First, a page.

What kind of an egotistical, pretentious, and smug maniac subjects a captive audience of hundreds of millions of people to his pretentiousness while enlisting the forced labor of 100,000 innocents (including the guy from the gas station around the corner from me who flew across country to attend and buy tickets off a scalper) in the process?

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22 thoughts on “Pretentious? That’s Not Pretentious. That’s Pretentious.

    • The years 1990-1994 were, shall we say, a traumatic experience in my life as a dedicated sports fan. That they were the high point of my life as a sports fan (well, with the exception of 1986) only makes things worse. That they were further tarnished by being pressed into the service of what has to be one of the all-time most pretentious and all-around awful pop songs makes it intolerable.

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    • Yes. Yes we can. Imagine how many lives would have been saved, and how our memories of him would be less conflicted, if he had successfully placed himself in a cryogenic freezer back in 1988.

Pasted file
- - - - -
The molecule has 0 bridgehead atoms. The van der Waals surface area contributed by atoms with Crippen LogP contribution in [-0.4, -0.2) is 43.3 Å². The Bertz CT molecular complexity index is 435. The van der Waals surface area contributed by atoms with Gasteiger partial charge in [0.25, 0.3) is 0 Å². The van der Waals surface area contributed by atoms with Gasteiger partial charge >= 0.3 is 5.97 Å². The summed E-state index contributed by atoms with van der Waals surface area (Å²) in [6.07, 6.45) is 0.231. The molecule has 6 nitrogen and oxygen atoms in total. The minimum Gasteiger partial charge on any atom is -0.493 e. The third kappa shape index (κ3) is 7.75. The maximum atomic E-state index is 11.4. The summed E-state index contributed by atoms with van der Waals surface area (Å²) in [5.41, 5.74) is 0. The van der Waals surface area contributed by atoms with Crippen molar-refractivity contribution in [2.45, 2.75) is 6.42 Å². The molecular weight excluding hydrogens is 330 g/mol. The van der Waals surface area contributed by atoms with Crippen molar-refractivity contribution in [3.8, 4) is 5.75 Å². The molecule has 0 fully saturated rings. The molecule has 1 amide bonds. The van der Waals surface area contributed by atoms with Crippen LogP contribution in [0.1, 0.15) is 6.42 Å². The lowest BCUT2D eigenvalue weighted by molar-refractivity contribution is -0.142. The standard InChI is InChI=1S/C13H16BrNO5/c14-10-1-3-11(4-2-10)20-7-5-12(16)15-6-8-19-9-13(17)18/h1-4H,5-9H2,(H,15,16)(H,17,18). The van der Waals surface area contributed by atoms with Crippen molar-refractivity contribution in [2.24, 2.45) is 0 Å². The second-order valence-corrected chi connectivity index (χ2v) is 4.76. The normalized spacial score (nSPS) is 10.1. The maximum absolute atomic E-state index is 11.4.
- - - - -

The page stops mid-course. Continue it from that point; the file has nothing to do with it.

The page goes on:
How long until some comedian updates Denis Leary’s old bit about Fat Elvis?

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    • You mean the people around the stage who weren’t forced to hold placards for 6 minutes? I assume they’re volunteers who actually wanted to be there and would have paid huge sums for the privilege because they were Jacko die-hards. Also, keep in mind that this was 1993; we were just a few years removed from Thriller and Bad, just a year removed from the influential Black or White video, and the first sexual abuse allegations were still a few months away (I had to check my memory on that, but this is indeed the case); his infamous Oprah interview was even still a few weeks away.